New Orleans mayor: Please don't come home yet
New Orleans (AP) — Anxious evacuees across the country clamored to come home Tuesday after their city was largely spared by Hurricane Gustav, but Mayor Ray Nagin warned they may have to wait in shelters and motels a few days longer.
The city's improved levee system helped avert a disaster like Hurricane Katrina, which flooded most of the city, and officials got an assist from a disorganized and weakened Gustav, which came ashore about 72 miles southwest of the city Monday morning.
Eight deaths were attributed to the storm in the U.S. after it killed at least 94 people across the Caribbean.
But New Orleans was still a city that took a glancing blow from a hurricane: A mandatory evacuation order and curfew remained in effect.
Electric crews started work on restoring power to the nearly 80,000 homes and businesses in New Orleans - and more than 1 million in the region - that remained without power after the storm damaged transmission lines that snapped like rubber bands in the wind.
"We have a massive caravan of crews coming to the city and they should be here this morning to fix the rest of the power outages," Nagin said on CBS "Early Show."
The city's sewer system was damaged, and hospitals were working with skeleton crews on backup power. Drinking water continued to flow in the city and the pumps that keep it dry never shut down - two critical service failings that contributed to Katrina's toll.
The FAA said the city's airport was expected to reopen at 7 p.m.
Gustav was downgraded to a tropical depression early Tuesday, and mandatory evacuation orders were lifted for three Southeast Texas counties. The storm's maximum sustained winds decreased to near 35 mph as it puttered toward northern Louisiana and east Texas. Up to 8 inches of rain was expected and flood warnings were posted.
Nagin cautioned that Tuesday would be too early for residents to return to New Orleans, but their homecoming was "only days away, not weeks."
He apologized to the Republicans, which put the pagentry of their convention on hold to wait for Gustav to move through the Gulf Coast.
"You know, I think Gustav rained on their parade, on their little party," said Nagin, a Democrat, who cut his own trip short to his party's convention to prepare for the storm. "And hopefully they can rekindle. We'd love to host them in New Orleans next week, and they can come down and we can show them how to really do it right."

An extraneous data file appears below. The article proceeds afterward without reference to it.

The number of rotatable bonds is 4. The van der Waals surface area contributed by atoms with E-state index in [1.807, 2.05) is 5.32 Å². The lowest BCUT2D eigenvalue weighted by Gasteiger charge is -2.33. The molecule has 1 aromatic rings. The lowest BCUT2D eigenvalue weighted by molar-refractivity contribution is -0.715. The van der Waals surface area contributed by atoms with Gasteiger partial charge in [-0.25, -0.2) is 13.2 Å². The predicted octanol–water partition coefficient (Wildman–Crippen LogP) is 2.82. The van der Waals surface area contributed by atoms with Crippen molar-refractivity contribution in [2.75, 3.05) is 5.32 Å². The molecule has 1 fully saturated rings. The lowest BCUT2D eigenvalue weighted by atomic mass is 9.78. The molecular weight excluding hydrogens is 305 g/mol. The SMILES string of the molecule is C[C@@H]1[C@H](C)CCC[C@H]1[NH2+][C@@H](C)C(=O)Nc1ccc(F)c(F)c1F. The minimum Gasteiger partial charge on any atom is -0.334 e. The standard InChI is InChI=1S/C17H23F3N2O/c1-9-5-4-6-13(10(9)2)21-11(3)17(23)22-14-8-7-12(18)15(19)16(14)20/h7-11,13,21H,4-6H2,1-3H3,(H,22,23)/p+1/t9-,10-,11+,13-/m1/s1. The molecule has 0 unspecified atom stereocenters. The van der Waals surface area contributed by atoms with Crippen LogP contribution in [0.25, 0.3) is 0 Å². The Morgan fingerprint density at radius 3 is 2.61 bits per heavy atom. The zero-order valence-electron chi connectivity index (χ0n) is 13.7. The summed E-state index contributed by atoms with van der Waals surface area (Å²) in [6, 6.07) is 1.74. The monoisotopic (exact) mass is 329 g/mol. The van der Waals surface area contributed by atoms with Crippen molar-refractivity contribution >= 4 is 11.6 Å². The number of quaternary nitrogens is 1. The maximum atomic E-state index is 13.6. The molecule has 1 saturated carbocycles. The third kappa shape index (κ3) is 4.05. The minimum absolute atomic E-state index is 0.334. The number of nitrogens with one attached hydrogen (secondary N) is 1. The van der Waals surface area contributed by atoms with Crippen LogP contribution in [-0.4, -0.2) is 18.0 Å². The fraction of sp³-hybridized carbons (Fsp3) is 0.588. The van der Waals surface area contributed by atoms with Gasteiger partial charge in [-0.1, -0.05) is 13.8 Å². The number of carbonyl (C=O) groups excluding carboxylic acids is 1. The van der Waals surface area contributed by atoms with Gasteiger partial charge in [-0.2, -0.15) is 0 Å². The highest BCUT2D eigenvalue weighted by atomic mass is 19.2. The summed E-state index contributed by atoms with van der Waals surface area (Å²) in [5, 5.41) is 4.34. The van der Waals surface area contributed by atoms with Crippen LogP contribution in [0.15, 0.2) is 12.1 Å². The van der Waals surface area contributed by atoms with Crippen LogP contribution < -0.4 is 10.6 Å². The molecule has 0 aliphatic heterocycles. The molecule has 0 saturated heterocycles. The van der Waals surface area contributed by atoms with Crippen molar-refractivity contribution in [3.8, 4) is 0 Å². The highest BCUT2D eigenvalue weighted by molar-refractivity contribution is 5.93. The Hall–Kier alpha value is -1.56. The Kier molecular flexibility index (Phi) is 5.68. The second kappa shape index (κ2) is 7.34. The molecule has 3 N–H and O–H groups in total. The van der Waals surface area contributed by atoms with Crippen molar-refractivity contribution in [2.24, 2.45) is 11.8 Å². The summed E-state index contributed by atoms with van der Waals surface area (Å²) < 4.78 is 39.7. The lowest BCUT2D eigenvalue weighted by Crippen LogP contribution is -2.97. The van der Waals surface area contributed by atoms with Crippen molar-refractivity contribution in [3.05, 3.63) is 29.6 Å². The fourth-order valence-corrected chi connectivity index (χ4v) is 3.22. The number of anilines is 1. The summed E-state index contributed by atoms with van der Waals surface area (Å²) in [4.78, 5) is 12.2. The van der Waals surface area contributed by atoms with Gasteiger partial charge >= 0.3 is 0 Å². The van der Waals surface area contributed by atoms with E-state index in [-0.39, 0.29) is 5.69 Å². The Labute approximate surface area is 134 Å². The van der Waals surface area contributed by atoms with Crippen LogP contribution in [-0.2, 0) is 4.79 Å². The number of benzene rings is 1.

Crews would comb the city Tuesday to fully review the damage, Nagin said, with the goal of having residents return beginning late Wednesday or Thursday.
Retailers and other major companies could start sending workers Wednesday to check on their locations, he said. Buses are in place and ready to bring residents back with instructions to drop them off as close as possible to their homes.
The state and city took pride in a massive evacuation effort that succeeded in urging people to leave or catch buses and trains out: Almost 2 million people left coastal Louisiana, and only about 10,000 people rode out the storm in New Orleans.
"I would not do a thing differently," Nagin said. "I'd probably call Gustav, instead of the mother of all storms, maybe the mother-in-law or the ugly sister of all storms."
But in shelters, people far away from their homes were growing restless in convention centers and gymnasiums. Fights broke out at an overcrowded shelter in Shreveport. Doctors worried about medications running out and seven people were hospitalized, all in stable condition.
"People are desperate. They don't know if they are going to have a place to go home to," said Emma McClure, 37, who was at the shelter with her three children, three sisters and some 20 nephews. "They had three years to plan this and now I wish I had stayed in the city like I did during Katrina."